Tuesday, April 4, 2017

Difficult conversations

At some time in your life you’ll have to face a difficult conversation.  In some roles you may have to face such conversations daily.

free and unattributable
A recent TED talk by Megan Phelps-Roper, a former member of the controversial Westboro Baptist Church, has given consideration to the key steps that make difficult conversations possible.  These steps are summarised below.  They are worthy of study to ensure that you are well placed to enter any conversation:

1.    Don’t assume bad intent – assuming good or neutral intent provides a good starting point for the conversation.  Any bad intent will reveal itself during the conversation.  As an example, Jesus conducts the conversation with Nicodemus, a Pharisee, (John 3) in a manner where Nicodemus is treated with neutral intent.  Jesus elsewhere in the Gospels is less forbearing of his treatment of the Pharisees.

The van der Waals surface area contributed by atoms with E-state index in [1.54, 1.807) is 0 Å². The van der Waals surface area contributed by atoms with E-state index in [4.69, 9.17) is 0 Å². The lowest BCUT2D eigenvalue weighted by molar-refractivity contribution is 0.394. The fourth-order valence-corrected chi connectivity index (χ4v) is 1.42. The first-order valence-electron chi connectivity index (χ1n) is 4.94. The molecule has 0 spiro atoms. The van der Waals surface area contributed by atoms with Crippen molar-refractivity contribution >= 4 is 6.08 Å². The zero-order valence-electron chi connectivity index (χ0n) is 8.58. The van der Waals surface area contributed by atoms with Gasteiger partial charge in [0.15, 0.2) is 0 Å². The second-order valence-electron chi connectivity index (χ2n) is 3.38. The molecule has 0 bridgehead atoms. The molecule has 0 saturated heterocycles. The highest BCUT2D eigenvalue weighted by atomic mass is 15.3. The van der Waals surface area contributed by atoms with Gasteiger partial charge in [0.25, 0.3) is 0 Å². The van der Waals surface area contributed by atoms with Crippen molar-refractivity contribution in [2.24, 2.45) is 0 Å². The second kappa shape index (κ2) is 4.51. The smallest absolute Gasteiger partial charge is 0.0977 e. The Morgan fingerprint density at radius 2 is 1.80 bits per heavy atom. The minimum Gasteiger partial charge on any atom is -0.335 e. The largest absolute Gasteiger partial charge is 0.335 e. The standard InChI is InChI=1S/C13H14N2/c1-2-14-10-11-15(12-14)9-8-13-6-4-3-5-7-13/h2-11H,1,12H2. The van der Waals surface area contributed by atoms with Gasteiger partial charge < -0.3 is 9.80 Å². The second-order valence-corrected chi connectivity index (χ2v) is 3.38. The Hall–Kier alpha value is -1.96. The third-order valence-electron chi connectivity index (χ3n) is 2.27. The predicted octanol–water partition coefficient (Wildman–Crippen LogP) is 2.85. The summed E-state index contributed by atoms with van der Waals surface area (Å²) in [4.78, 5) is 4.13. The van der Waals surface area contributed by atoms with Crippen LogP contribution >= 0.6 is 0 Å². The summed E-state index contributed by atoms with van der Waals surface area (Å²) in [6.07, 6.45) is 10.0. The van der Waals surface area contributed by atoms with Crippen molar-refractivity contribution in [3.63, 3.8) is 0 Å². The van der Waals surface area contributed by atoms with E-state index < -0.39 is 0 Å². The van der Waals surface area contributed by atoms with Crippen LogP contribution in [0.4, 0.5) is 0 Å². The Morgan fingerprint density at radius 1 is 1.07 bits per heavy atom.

2.    Ask questions – without genuinely understanding where the other party is coming from you are unable to frame your arguments.  As an example, Jesus asks questions of the Samaritan Woman at the well in John 4.  It is the women who responds to one of Christ’s questions so that we may understand the cultural setting of Jews and Samaritans (John 4:9)

3.    Stay calm – patience requires practice.  If you dial up the volume and the snarky responses then all you are likely to do is bring the conversation to an unsatisfactory end. As an example, Paul exhibits great calm before Festus and Agrippa (Acts 25 and 26)

4.    Make the argument – we cannot expect another person to change their mind without reason. Make the argument soundly and with good indication that you have listened to the other person.  As an example, Jesus powerfully makes the argument of what will be revealed in his kingdom in the Sermon on the Mount (Matthew 5, 6 and 7).

Shalom,
Ozhamada

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